Public Housing Community Rich in African-American History Faces Change in Austin
Rosewood Courts’ original site plan, along a terraced hillside in East Austin, included many outdoor spaces for socializing.
Like many American cities at the time, Austin, Texas, in the 1930s was a racially segregated place -- including with its public housing. During the years leading up to World War II, the city’s housing authority (one of the oldest in the nation) built three low-income housing communities in the East Austin neighborhood, each reserved for a single race until desegregation in the 1960s.
Santa Rita Courts, which is now listed on the National Register of Historic Places, was dedicated to Hispanic and Latino residents, while Chalmers Courts was for whites only. And Rosewood Courts, a community that may eventually join Santa Rita Courts on the National Register, was built specifically for African-Americans. Rosewood’s complex and layered history, along with its location in rapidly gentrifying East Austin, make its future a subject of intense interest to Austin preservationists.
The respected architecture firm Page & Southerland (now Page Southerland Page) designed the project under the supervision of architect H.F. Kuehne. Its modestly scaled, masonry buildings follow the principles of the International Style, a Modernist architectural style that originated in Europe. 130 units were built in two phases; 124 units are still used as housing, while the remaining six have been adapted for other uses.
In addition to its architectural pedigree, Rosewood Courts was one of the first public housing projects in the country after the passage of the Fair Housing Act in 1937. Lyndon B. Johnson, a U.S. Congressman at the time, helped drive the creation of the Housing Authority of the City of Austin (HACA) and ultimately played a major role in the development of all three communities.
"This is LBJ country," says Lisa Byrd, director of the African American Cultural Heritage District, an Austin nonprofit. "Rosewood Courts has significance because he really spearheaded [public housing] and his policies went on to have an effect on the country."
But perhaps the most essential element of Rosewood Courts’ history is its location on the site of Austin’s Emancipation Park. In the years before Rosewood’s construction, local African-Americans used the park as their central gathering place for Juneteenth celebrations marking the day in 1865 when Texans first received word of the Emancipation Proclamation.
"Emancipation Park is highly important for this community," says Byrd, who is also on the board of Preservation Austin. Even today, the Austin Juneteenth parade route goes right past Rosewood Courts.
The next steps for Rosewood Courts will be closely watched in the Austin development and preservation communities. Owned by HACA, the 75-year-old property needs work. HACA received a $300,000 Choice Neighborhoods Initiative grant from the U.S. Department of Housing and Urban Development in 2012, and is using it to consider options for redeveloping Rosewood.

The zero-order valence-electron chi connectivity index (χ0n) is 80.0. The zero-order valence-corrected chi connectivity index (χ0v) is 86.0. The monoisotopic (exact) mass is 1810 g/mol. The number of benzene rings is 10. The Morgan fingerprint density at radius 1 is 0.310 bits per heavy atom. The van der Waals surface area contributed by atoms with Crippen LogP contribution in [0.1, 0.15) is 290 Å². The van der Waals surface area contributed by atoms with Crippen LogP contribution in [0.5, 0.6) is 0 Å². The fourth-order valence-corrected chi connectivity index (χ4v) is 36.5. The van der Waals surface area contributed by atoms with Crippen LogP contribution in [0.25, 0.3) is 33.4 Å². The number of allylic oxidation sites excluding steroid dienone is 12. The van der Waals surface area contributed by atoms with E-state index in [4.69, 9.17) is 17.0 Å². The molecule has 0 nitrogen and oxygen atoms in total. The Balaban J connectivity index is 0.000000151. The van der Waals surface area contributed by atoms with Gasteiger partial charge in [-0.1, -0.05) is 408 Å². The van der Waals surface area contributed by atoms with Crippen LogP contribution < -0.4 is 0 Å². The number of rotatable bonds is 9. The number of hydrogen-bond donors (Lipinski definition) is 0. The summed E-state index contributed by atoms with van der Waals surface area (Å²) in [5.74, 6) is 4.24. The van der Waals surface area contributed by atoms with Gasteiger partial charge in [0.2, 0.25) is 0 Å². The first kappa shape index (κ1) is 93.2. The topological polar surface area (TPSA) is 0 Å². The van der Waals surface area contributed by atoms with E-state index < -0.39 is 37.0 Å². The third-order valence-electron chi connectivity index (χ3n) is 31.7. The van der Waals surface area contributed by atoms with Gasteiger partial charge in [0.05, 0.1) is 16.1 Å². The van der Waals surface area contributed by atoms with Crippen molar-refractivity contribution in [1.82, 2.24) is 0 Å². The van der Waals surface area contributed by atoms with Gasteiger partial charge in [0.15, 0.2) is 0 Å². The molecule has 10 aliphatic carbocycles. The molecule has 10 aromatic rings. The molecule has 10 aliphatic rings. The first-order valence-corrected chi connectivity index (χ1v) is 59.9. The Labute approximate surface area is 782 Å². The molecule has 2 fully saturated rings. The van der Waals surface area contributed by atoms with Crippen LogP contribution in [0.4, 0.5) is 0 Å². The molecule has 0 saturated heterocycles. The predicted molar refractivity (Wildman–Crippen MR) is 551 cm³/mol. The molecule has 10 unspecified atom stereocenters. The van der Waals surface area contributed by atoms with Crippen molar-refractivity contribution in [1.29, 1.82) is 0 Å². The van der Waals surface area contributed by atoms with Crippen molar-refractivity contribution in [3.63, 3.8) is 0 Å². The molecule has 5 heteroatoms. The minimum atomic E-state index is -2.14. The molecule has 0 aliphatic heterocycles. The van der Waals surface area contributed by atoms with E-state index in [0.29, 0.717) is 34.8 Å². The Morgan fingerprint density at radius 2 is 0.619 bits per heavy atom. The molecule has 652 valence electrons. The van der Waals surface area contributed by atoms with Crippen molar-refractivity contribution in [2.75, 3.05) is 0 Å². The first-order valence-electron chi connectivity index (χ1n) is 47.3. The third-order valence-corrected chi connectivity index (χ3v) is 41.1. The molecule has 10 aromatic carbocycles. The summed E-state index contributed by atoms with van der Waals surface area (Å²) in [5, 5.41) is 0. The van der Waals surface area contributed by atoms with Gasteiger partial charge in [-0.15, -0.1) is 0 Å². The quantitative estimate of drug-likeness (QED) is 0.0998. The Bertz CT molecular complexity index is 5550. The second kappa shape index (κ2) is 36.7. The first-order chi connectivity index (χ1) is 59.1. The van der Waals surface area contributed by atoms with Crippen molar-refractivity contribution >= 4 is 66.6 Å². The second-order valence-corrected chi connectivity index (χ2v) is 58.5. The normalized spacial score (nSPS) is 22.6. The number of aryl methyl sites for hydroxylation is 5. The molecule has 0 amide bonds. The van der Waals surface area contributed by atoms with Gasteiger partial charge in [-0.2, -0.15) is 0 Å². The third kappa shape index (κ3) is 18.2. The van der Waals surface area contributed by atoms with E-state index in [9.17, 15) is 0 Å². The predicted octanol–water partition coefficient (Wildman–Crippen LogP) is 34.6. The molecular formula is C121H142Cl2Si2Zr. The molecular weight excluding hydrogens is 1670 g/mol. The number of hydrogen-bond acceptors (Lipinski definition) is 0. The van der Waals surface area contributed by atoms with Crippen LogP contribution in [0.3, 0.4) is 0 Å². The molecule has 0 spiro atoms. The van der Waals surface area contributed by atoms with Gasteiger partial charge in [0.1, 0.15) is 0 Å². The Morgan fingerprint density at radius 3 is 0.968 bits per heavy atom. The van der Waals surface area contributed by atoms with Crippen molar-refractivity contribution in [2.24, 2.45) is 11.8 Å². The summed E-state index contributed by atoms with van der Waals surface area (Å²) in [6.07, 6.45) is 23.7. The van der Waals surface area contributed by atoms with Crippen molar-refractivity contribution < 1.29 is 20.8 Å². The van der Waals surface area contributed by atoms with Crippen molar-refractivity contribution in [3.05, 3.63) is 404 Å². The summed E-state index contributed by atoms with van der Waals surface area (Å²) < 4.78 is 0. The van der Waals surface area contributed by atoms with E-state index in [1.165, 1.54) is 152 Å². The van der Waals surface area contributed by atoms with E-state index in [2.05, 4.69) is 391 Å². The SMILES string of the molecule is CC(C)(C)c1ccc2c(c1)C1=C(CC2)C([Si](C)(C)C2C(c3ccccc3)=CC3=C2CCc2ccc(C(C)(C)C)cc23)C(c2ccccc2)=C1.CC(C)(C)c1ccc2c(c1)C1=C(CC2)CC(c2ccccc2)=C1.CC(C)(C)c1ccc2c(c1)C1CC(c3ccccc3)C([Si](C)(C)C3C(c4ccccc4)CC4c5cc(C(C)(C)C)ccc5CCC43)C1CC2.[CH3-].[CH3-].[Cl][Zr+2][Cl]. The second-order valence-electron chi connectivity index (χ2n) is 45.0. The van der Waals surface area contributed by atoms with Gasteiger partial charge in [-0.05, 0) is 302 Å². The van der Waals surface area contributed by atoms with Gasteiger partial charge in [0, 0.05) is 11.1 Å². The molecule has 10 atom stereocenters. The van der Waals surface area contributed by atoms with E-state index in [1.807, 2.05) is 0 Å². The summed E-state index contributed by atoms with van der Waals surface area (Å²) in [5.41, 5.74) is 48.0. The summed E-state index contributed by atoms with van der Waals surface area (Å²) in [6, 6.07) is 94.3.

"We’re looking at the Rosewood Courts site and how we can make it viable over the long term," says Michael Gerber, HACA’s president and CEO. "The goal is to make the property more of a community, with education, job training, and other community activities."
HACA has retained the services of a development consultant, McCormick Baron Salazar, and a planning consultant, Camiros, to help it figure out what to do with the property. Regardless of what happens, Gerber says the number of public housing units will remain the same and all current residents will have the right of first return. He also promises that historic preservation will be a part of the site’s future.
"We’re very proud of Rosewood," he says. "There’s an extraordinary heritage we want to protect."
This October, HACA will present its plans for Rosewood Courts to the public. A group called Preserve Rosewood opposes redevelopment of the site, suggesting instead that Rosewood Courts be upgraded to meet the stringent Passive House energy-efficiency standard.
"That’s the type of ambition the 1937 Housing Act represented," says Fred McGhee, an archaeologist and Preserve Rosewood leader who wrote the community’s National Register nomination. "There's nothing structurally wrong with [the property] -- it needs maintenance."
McGhee recently submitted the nomination to the Texas Historical Commission's State Board of Review. On January 18, the board voted to postpone consideration of the nomination until the Board's next meeting in May.
Preservation Austin hasn’t taken an official position at this point on what should happen with Rosewood Courts. But the group is working hard to stay engaged with the evolution of the site and the rest of the neighborhood.
"East Austin is under tremendous development pressure right now," says Tere O’Connell, Preservation Austin’s immediate past president and a preservation architect. "We want to make sure the history and culture are preserved as development occurs."